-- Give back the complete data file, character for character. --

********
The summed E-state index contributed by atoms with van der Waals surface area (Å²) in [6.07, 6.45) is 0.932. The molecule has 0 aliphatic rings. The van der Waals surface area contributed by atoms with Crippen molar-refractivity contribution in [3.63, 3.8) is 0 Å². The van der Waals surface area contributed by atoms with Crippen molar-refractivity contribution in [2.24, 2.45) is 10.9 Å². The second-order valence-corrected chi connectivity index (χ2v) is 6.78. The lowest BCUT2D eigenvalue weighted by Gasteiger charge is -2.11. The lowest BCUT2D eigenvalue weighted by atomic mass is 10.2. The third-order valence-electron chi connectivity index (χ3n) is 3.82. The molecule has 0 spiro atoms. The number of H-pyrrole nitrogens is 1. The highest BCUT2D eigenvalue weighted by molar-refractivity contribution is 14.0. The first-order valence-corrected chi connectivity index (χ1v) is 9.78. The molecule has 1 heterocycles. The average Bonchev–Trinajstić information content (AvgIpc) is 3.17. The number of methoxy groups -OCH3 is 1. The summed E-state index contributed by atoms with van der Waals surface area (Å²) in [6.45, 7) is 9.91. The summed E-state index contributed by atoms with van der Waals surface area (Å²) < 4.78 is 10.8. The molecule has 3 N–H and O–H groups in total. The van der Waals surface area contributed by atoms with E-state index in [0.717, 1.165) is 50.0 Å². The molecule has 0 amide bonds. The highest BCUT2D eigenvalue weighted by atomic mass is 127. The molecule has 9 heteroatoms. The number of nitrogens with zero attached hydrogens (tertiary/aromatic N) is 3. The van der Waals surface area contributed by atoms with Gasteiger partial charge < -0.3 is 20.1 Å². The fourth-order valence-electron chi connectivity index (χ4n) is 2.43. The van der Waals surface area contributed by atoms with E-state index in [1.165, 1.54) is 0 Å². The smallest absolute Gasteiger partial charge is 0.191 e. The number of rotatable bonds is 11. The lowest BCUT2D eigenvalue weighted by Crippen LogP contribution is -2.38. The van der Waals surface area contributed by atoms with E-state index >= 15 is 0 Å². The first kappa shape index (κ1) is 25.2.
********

The summed E-state index contributed by atoms with van der Waals surface area (Å²) in [6.07, 6.45) is 0.932. The molecule has 0 aliphatic rings. The van der Waals surface area contributed by atoms with Crippen molar-refractivity contribution in [3.63, 3.8) is 0 Å². The van der Waals surface area contributed by atoms with Crippen molar-refractivity contribution in [2.24, 2.45) is 10.9 Å². The second-order valence-corrected chi connectivity index (χ2v) is 6.78. The lowest BCUT2D eigenvalue weighted by Gasteiger charge is -2.11. The lowest BCUT2D eigenvalue weighted by atomic mass is 10.2. The third-order valence-electron chi connectivity index (χ3n) is 3.82. The molecule has 0 spiro atoms. The number of H-pyrrole nitrogens is 1. The highest BCUT2D eigenvalue weighted by molar-refractivity contribution is 14.0. The first-order valence-corrected chi connectivity index (χ1v) is 9.78. The molecule has 1 heterocycles. The average Bonchev–Trinajstić information content (AvgIpc) is 3.17. The number of methoxy groups -OCH3 is 1. The summed E-state index contributed by atoms with van der Waals surface area (Å²) in [6.45, 7) is 9.91. The summed E-state index contributed by atoms with van der Waals surface area (Å²) < 4.78 is 10.8. The molecule has 3 N–H and O–H groups in total. The van der Waals surface area contributed by atoms with E-state index in [0.717, 1.165) is 50.0 Å². The molecule has 0 amide bonds. The highest BCUT2D eigenvalue weighted by atomic mass is 127. The molecule has 9 heteroatoms. The number of nitrogens with zero attached hydrogens (tertiary/aromatic N) is 3. The van der Waals surface area contributed by atoms with Gasteiger partial charge < -0.3 is 20.1 Å². The fourth-order valence-electron chi connectivity index (χ4n) is 2.43. The van der Waals surface area contributed by atoms with E-state index in [1.165, 1.54) is 0 Å². The smallest absolute Gasteiger partial charge is 0.191 e. The number of rotatable bonds is 11. The lowest BCUT2D eigenvalue weighted by Crippen LogP contribution is -2.38. The van der Waals surface area contributed by atoms with E-state index >= 15 is 0 Å². The first kappa shape index (κ1) is 25.2.